Thursday, January 24, 2008

The Storm Worm and the Rise of P2P Malware

It is estimated that several million PCs have been infected by the Storm Worm. It represents a new generation worm/botnet. Although it's most commonly called a worm, Storm is much more: a worm, a Trojan horse and a bot all rolled into one. Storm has been around for a year, and the antivirus companies are pretty much powerless to do anything about it. Why?

The Storm worm first appeared at early 2007 in e-mail attachments with the subject line: "230 dead as storm batters Europe." Those who opened it became infected, their computers joining an ever-growing botnet of zombie computers.

There is no central "command-and-control point" in the Storm botnet that can be shut down. The infected windows host computers use encrypted communication over a modified version of the eDonkey/Overnet peer-to-peer protocol. The name and location of the remote servers which control the botnet are hidden behind a constantly changing DNS technique called ‘fast flux’, making it difficult to find and stop them.

We simply don't know how to stop Storm, except to find the people controlling it and arrest them. The Storm botnet uses the power of P2P networking to protect itself.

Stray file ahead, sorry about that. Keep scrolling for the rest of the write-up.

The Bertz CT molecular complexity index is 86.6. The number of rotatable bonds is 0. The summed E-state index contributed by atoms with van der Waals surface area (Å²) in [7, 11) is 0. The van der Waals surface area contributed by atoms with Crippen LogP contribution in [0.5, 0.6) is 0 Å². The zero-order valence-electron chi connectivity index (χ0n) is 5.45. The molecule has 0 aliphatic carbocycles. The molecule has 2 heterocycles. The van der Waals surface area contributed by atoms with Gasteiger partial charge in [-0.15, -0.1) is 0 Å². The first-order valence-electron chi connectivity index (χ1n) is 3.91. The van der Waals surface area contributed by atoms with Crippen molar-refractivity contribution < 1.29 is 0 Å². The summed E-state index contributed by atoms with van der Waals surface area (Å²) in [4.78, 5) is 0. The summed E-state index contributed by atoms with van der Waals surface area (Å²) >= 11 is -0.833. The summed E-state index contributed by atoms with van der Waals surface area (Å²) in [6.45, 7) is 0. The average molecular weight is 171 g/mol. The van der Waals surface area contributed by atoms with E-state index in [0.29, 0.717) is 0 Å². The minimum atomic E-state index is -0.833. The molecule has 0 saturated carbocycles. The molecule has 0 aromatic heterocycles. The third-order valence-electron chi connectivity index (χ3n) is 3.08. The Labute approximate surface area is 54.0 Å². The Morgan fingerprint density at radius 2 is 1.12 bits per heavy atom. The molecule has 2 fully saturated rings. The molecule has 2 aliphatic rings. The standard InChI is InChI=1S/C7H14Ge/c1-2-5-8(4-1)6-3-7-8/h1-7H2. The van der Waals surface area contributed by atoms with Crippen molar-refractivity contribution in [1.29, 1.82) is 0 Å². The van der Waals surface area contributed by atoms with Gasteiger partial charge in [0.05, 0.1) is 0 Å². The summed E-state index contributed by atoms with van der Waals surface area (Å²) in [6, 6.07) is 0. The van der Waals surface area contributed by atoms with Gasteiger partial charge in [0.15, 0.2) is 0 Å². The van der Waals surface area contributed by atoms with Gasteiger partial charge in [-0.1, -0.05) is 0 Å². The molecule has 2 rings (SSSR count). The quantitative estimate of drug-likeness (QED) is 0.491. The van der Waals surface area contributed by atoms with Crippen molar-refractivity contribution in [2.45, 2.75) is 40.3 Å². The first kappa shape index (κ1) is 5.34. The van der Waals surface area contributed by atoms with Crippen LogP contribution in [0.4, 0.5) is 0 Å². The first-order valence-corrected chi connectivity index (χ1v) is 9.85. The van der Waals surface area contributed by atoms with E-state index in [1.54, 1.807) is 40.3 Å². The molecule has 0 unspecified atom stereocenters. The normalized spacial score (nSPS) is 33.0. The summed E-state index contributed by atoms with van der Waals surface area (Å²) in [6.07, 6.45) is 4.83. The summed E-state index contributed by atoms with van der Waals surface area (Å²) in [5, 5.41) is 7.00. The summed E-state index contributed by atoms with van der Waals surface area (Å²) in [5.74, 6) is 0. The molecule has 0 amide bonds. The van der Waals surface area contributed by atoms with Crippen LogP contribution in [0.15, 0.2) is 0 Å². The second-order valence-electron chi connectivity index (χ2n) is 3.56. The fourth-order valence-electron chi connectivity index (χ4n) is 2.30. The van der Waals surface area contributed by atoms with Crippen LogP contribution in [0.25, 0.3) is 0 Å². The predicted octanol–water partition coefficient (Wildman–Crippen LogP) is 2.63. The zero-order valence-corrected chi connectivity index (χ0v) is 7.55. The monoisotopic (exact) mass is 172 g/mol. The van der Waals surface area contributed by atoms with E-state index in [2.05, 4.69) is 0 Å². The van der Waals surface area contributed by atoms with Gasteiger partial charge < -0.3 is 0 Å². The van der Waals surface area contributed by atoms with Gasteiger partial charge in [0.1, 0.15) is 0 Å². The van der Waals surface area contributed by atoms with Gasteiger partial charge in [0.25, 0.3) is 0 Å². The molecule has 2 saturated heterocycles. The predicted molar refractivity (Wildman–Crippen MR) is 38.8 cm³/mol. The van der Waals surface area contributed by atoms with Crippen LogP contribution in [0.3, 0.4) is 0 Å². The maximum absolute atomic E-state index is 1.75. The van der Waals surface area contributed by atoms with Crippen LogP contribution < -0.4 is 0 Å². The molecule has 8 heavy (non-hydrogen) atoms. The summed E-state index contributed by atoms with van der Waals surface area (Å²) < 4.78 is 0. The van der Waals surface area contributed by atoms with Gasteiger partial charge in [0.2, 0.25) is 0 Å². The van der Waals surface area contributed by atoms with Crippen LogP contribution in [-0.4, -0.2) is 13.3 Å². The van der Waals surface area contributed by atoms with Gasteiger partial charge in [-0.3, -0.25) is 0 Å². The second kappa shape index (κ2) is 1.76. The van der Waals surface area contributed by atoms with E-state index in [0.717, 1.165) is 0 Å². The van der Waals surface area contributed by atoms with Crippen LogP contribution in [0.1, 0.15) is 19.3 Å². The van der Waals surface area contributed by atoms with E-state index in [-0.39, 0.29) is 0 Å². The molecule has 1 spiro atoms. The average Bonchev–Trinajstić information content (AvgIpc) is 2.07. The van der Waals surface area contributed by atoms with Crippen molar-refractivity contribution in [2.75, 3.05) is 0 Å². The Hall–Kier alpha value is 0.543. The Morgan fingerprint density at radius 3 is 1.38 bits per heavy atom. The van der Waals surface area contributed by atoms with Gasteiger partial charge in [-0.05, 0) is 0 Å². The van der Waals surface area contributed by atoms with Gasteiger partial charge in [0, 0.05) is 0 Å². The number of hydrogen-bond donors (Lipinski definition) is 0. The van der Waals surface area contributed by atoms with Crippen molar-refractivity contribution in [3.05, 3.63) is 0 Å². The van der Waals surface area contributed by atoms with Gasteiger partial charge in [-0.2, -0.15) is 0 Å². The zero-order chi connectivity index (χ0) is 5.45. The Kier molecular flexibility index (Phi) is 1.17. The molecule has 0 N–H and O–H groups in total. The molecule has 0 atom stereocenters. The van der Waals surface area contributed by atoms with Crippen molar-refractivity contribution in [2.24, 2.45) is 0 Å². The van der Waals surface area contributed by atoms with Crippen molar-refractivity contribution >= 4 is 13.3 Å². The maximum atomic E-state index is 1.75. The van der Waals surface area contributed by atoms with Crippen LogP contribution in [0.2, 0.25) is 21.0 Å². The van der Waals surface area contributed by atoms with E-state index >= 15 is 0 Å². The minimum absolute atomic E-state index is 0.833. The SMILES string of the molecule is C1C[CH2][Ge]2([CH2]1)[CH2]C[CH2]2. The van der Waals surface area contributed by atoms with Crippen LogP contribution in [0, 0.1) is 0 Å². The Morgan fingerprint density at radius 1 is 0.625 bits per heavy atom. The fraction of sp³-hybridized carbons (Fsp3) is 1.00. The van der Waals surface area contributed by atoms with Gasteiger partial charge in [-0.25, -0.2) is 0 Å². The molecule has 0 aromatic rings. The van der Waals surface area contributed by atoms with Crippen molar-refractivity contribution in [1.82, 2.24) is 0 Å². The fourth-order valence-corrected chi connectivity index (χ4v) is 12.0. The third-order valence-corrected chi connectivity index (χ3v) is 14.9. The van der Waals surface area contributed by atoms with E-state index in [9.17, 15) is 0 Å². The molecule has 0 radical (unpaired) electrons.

The Starfish and the Spider: The Unstoppable Power of Leaderless Organizations explains this nicely. Although a starfish and a spider have similar shapes, their internal structure is dramatically different—a decapitated spider inevitably dies, while a starfish can regenerate itself from a single amputated leg. In the same way, decentralized organizations, like the Storm botnet are made up of many smaller units capable of operating, growing and multiplying independently of each other, making it very difficult for a rival force to control or defeat them.

The Storm botnet has been used for spamming, distributed denial-of-service attacks, and other malicious activities including phishing attacks targeting banking European banks. It appears that portions of the Storm botnet and its variants were for sale. The controllers of the Storm seems to lease out portions of the network for misuse.

The Storm represents serious security threat for internet users but it is only the tip of the iceberg. It has started a new wave of innovation by hackers. More advanced P2P malware like Nugache is on its way. Are we prepared?

(To remove the Storm Worm from a Microsoft Windows computer use the Malicious Software Removal Tool as described in the link.)

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